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How to manage your workload during the Christmas break, according to an expert.

During these unprecedented times, it is normal to feel overwhelmed and stressed at the thought of managing studying at home.…

How to manage your workload during the Christmas break, according to an expert

11th December 2020

uni work

University students have been allowed to travel home to spend Christmas with their families now that the national lock down restrictions have ended. Due to the ‘student travel window’ which took  place from the 3rd December to 9th December, most Universities moved learning online by the 9th December so students can continue with their learning from home.

During these unprecedented times, it is normal to feel overwhelmed and stressed at the thought of managing studying at home. Although it can be easy to place your University workload low on your priority list during Christmas, you shouldn’t steer away from it altogether at the risk of falling behind. Of course, it is important to take some time away and clear you head, but the last thing you want is January panic. To help you manage your workload during the Christmas break, we’ve asked education expert, Richard Evans at The Profs to share his top tips.


1. Set clear goals

Before you even leave university, set a list of objectives that are achievable in the time you are home. Make a list of tasks you need to complete and find a way to break these up into smaller daily tasks. Make sure you prioritise any crucial tasks such as assignments with an early January deadline. If you manage to complete these in your time frame, near the end of your break, plan to re-read any lecture notes so the information is fresh in your mind when you return in January.


2. Enjoy your breaks

As important as it is to stay on top of your schedule, you need to set times to recharge your batteries. Your Christmas break is ultimately a chance to be surrounded by home comforts and spend time with your loved ones. Time away will also improve your attitude to revision and coursework as you will feel more optimistic. Whilst you’re setting your objectives, you should note down any fun activities you have planned which will motivate you to accomplish tasks. Make a conscious effort to limit your screen time during these breaks to get some clarity and organise your thoughts.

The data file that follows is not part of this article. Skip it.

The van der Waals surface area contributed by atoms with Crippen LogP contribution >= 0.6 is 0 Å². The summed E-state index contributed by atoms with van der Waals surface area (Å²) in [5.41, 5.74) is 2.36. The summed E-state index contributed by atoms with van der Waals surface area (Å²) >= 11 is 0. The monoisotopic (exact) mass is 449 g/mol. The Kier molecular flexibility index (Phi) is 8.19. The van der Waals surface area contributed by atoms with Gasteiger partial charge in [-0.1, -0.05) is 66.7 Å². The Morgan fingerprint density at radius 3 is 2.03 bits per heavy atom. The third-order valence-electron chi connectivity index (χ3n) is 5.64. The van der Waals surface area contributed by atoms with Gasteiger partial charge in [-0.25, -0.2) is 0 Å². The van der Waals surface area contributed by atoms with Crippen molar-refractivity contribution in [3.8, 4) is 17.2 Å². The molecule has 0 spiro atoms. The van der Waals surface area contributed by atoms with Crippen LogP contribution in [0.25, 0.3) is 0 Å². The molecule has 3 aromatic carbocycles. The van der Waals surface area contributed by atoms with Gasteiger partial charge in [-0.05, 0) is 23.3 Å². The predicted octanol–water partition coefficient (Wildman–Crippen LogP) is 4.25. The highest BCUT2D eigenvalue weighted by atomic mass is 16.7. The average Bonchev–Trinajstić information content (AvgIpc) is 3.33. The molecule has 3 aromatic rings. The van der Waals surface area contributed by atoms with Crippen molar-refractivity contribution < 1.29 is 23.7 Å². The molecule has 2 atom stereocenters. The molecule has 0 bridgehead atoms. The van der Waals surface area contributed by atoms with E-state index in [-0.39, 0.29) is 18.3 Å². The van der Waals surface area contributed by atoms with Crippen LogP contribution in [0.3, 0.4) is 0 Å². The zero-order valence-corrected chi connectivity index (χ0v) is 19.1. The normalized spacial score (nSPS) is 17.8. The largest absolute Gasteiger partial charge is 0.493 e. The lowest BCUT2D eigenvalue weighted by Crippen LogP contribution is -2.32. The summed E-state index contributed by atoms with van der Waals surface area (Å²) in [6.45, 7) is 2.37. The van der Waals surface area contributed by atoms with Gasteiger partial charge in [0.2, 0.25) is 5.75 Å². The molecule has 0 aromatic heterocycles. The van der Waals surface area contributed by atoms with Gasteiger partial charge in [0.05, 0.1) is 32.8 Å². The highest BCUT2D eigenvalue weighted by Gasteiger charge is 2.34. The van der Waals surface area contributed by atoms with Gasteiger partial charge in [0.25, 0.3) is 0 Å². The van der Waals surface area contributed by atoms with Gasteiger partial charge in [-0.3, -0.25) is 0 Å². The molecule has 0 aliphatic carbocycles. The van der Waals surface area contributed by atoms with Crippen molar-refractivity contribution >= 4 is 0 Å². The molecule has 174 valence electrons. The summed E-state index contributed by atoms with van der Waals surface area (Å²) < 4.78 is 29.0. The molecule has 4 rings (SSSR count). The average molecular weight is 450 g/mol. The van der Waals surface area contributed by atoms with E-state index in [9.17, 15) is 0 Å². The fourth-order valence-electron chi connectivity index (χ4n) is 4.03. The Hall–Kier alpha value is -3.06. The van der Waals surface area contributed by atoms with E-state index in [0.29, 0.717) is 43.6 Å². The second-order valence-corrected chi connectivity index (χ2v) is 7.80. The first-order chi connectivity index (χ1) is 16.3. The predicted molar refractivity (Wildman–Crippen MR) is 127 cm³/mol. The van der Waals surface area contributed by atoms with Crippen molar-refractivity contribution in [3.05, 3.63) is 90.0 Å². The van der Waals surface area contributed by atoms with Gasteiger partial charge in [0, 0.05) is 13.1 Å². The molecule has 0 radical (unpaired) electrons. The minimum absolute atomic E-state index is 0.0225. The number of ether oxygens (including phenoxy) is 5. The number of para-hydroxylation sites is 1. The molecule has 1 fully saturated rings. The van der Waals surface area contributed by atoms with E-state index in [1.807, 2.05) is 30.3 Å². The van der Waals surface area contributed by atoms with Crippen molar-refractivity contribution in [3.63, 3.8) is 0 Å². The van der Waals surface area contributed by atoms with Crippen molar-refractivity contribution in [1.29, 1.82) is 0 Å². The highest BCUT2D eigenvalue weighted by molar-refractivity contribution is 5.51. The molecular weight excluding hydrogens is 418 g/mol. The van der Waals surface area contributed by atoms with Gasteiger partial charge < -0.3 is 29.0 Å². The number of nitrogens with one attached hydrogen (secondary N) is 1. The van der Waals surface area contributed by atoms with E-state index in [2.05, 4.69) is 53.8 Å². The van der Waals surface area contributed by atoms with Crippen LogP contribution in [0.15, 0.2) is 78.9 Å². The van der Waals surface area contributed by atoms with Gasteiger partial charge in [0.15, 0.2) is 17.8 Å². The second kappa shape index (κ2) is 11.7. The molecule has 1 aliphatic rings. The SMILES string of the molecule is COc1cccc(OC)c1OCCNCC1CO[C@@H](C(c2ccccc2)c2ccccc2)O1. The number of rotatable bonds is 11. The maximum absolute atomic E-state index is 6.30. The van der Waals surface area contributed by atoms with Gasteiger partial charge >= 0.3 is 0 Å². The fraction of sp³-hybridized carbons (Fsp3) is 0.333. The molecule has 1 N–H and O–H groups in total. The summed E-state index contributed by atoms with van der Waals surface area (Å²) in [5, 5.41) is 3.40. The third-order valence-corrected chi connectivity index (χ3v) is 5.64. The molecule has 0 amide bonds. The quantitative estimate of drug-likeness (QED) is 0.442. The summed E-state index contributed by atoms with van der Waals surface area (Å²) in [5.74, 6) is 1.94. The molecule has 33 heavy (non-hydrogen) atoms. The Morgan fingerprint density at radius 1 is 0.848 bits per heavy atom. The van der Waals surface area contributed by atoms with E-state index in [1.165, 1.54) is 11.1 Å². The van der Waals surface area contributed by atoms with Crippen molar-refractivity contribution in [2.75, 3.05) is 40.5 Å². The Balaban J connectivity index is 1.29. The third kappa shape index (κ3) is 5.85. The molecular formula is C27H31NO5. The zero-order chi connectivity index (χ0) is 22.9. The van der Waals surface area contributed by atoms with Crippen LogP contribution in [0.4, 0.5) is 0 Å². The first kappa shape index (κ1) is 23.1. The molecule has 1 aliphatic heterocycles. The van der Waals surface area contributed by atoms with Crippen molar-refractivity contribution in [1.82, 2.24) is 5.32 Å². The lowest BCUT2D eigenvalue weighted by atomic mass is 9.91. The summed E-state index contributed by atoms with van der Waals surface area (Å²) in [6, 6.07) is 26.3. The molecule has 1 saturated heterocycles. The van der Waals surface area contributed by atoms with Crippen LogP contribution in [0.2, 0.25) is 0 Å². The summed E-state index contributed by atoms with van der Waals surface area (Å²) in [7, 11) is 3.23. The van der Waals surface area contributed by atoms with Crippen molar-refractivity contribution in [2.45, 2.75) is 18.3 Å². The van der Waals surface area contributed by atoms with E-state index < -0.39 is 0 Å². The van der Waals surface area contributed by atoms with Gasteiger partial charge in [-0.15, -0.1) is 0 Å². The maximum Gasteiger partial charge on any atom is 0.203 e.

3. Keep in contact with course friends

Speaking to those in the same position can ease your tension. Arrange a weekly video call with course friends during the Christmas break to discuss assignment related questions, queries and tips. You might find that you have the answer to someone’s question which can even ignite a new idea of your own. Offer and seek support from one another, you can even ask a friend to help test your knowledge on a subject area. Always remember that everyone has different study methods that work for them.


4. Talk to someone    

Let’s face it. 2020 has been a stressful year. It’s OK – in fact, it’s normal – to be feeling that additional stress. When there is such uncertainty in the world, as there has been this past year, these stressors can manifest in unexpected ways and are likely to make university life feel even more challenging. This is especially true for first years; the stresses of university are typically alleviated by the enjoyment of meeting new people and embarking on new adventures. Lockdown has made it much harder to see or make new friends, and so we lose our best defence against the stresses of a typical university workload. This holiday period, sit down with someone you trust – a family member or friend – and talk about your experiences and the difficulties of first term. Hopefully, you can think of ways to make next year better and new ways to combat the stress.


5. Be positive

When you’re in a good mood, you will find it much easier to challenge yourself and complete a task you’ve been putting off. If you’re in a bad mood, you will find it increasingly difficult to concentrate and beat yourself up if you’re having difficulty. If you find yourself getting consistently frustrated, take a little break away from your workstation, before returning. Also, take the time to see what study method works for you, this could be listening to audio versions of lectures or highlighting keywords in a book. You might find that your original method wasn’t bringing out the best in you.

Categories: Advice, Articles

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